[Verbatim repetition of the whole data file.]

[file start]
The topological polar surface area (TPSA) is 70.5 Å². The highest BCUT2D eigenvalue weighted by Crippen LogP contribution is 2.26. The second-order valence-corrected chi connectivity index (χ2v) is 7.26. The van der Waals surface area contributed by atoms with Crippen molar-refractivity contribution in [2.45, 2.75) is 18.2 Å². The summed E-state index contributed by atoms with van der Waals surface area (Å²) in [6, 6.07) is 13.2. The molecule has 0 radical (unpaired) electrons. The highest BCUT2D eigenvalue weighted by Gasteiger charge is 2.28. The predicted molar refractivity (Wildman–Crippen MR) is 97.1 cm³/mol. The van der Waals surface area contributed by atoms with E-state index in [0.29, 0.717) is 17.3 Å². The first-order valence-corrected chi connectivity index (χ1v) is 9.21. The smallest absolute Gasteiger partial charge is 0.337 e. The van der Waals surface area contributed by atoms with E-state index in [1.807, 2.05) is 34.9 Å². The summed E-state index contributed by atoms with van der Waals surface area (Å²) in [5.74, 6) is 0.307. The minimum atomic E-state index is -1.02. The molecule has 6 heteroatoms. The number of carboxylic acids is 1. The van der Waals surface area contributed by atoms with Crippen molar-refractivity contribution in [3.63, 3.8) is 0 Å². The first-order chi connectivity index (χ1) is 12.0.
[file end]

The topological polar surface area (TPSA) is 70.5 Å². The highest BCUT2D eigenvalue weighted by Crippen LogP contribution is 2.26. The second-order valence-corrected chi connectivity index (χ2v) is 7.26. The van der Waals surface area contributed by atoms with Crippen molar-refractivity contribution in [2.45, 2.75) is 18.2 Å². The summed E-state index contributed by atoms with van der Waals surface area (Å²) in [6, 6.07) is 13.2. The molecule has 0 radical (unpaired) electrons. The highest BCUT2D eigenvalue weighted by Gasteiger charge is 2.28. The predicted molar refractivity (Wildman–Crippen MR) is 97.1 cm³/mol. The van der Waals surface area contributed by atoms with E-state index in [0.29, 0.717) is 17.3 Å². The first-order valence-corrected chi connectivity index (χ1v) is 9.21. The smallest absolute Gasteiger partial charge is 0.337 e. The van der Waals surface area contributed by atoms with E-state index in [1.807, 2.05) is 34.9 Å². The summed E-state index contributed by atoms with van der Waals surface area (Å²) in [5.74, 6) is 0.307. The minimum atomic E-state index is -1.02. The molecule has 6 heteroatoms. The number of carboxylic acids is 1. The van der Waals surface area contributed by atoms with Crippen molar-refractivity contribution in [3.63, 3.8) is 0 Å². The first-order chi connectivity index (χ1) is 12.0.